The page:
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The Sources of Social Power

The Sources of Social Power

Volume 2. The Rise of Classes and Nation-States, 1760–1914

2nd Edition

$37.99 (Z)

  • Date Published: September 2012
  • availability: In stock
  • format: Paperback
  • isbn: 9781107670648

$37.99 (Z)

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About the Authors
  • Distinguishing four sources of power in human societies – ideological, economic, military, and political – The Sources of Social Power traces their interrelations throughout human history. This second volume of Michael Mann's analytical history of social power deals with power relations between the Industrial Revolution and the First World War, focusing on France, Great Britain, Hapsburg Austria, Prussia/Germany and the United States. Based on considerable empirical research, it provides original theories of the rise of nations and nationalism, of class conflict, of the modern state and of modern militarism. While not afraid to generalize, it also stresses social and historical complexity. Michael Mann sees human society as “a patterned mess” and attempts to provide a sociological theory appropriate to this. This theory culminates in the final chapter, an original explanation of the causes of the First World War. First published in 1993, this new edition of volume 2 includes a new preface by the author examining the impact and legacy of the work.

    • First published in 1993, Volume 2 of Michael Mann's powerful trilogy has become a monumental work
    • The 2nd edition includes a new preface by the author examining its impact and legacy
    • Based on considerable empirical research
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    Product details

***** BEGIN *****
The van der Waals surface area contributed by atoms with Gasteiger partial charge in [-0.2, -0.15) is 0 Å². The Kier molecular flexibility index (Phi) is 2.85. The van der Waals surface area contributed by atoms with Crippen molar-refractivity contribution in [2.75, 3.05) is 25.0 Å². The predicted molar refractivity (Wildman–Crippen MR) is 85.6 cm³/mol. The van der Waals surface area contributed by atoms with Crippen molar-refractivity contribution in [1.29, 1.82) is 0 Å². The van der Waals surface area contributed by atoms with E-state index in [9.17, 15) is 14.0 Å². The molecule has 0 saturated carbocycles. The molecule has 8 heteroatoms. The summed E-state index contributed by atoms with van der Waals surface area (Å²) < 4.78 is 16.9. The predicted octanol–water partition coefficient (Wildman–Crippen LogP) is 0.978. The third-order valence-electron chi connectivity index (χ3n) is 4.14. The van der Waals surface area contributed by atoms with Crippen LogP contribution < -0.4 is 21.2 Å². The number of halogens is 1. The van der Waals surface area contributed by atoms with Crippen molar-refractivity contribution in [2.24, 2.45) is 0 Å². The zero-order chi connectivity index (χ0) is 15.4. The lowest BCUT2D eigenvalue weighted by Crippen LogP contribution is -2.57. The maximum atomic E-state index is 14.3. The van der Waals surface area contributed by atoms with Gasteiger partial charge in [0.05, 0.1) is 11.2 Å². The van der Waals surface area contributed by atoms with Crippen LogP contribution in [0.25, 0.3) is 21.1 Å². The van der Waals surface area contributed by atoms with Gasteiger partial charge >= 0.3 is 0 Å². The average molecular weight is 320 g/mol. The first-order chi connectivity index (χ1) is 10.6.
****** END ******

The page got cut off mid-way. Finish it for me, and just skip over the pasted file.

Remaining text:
• Edition: 2nd Edition
    • Date Published: September 2012
    • format: Paperback
    • isbn: 9781107670648
    • length: 846 pages
    • dimensions: 228 x 152 x 42 mm
    • weight: 1.1kg
    • contains: 5 b/w illus. 36 tables
    • availability: In stock
  • Table of Contents

    Preface to the second edition
    1. Introduction
    2. Economic and ideological power relations
    3. A theory of the modern state
    4. The Industrial Revolution and old regime liberalism in Britain, 1760–1880
    5. The American Revolution and the institutionalisation of confederal capitalist liberalism
    6. The French Revolution and the bourgeois nation
    7. Conclusion to chapters 4–6: the emergence of classes and nations
    8. Geopolitics and international capitalism
    9. Struggle over Germany, I: Prussia and authoritarian national capitalism
    10. Struggle over Germany, II: Austria and confederal representation
    11. The rise of the modern state, I: quantitative data
    12. The rise of the modern state, II: the autonomy of military power
    13. The rise of the modern state, III: bureaucratization
    14. The rise of the modern state, IV: the expansion of civilian scope
    15. The resistible rise of the British working class, 1815–1880
    16. The middle class nation
    17. Class struggle in the second industrial revolution, 1880–1914, I: Great Britain
    18. Class struggle in the second industrial revolution, 1880–1914, II: comparative analysis of working class movements
    19. Class struggle in the second industrial revolution, 1880–1914, III: the peasantry
    20. Theoretical conclusion: classes, states, nations, and the sources of social power
    21. Empirical culmination – over the top: geopolitics, class struggle, and World War I

  • Author

    Michael Mann, University of California, Los Angeles
    Michael Mann is Distinguished Professor of Sociology at the University of California, Los Angeles. He is the author of Power in the 21st Century: Conversations with John Hall (2011), Incoherent Empire (2003) and Fascists (Cambridge University Press, 2004). His book The Dark Side of Democracy (Cambridge University Press, 2004) was awarded the Barrington Moore Award of the American Sociological Association for the best book in comparative and historical sociology in 2006.

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